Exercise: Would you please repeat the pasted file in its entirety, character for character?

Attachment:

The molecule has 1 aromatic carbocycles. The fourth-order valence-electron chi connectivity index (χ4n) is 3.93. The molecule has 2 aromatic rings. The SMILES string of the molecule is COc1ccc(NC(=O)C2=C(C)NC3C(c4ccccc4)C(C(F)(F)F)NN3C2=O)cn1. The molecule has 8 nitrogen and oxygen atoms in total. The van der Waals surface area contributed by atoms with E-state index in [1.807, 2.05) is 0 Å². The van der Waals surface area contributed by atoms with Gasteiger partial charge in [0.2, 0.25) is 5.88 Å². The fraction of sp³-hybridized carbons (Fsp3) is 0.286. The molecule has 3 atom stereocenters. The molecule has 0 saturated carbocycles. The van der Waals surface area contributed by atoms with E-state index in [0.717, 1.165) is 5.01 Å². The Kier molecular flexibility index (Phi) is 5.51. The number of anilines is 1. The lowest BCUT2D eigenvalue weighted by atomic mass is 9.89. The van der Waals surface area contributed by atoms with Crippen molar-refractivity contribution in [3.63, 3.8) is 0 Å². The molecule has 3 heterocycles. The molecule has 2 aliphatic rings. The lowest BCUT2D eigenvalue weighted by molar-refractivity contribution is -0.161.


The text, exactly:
The molecule has 1 aromatic carbocycles. The fourth-order valence-electron chi connectivity index (χ4n) is 3.93. The molecule has 2 aromatic rings. The SMILES string of the molecule is COc1ccc(NC(=O)C2=C(C)NC3C(c4ccccc4)C(C(F)(F)F)NN3C2=O)cn1. The molecule has 8 nitrogen and oxygen atoms in total. The van der Waals surface area contributed by atoms with E-state index in [1.807, 2.05) is 0 Å². The van der Waals surface area contributed by atoms with Gasteiger partial charge in [0.2, 0.25) is 5.88 Å². The fraction of sp³-hybridized carbons (Fsp3) is 0.286. The molecule has 3 atom stereocenters. The molecule has 0 saturated carbocycles. The van der Waals surface area contributed by atoms with E-state index in [0.717, 1.165) is 5.01 Å². The Kier molecular flexibility index (Phi) is 5.51. The number of anilines is 1. The lowest BCUT2D eigenvalue weighted by atomic mass is 9.89. The van der Waals surface area contributed by atoms with Crippen molar-refractivity contribution in [3.63, 3.8) is 0 Å². The molecule has 3 heterocycles. The molecule has 2 aliphatic rings. The lowest BCUT2D eigenvalue weighted by molar-refractivity contribution is -0.161.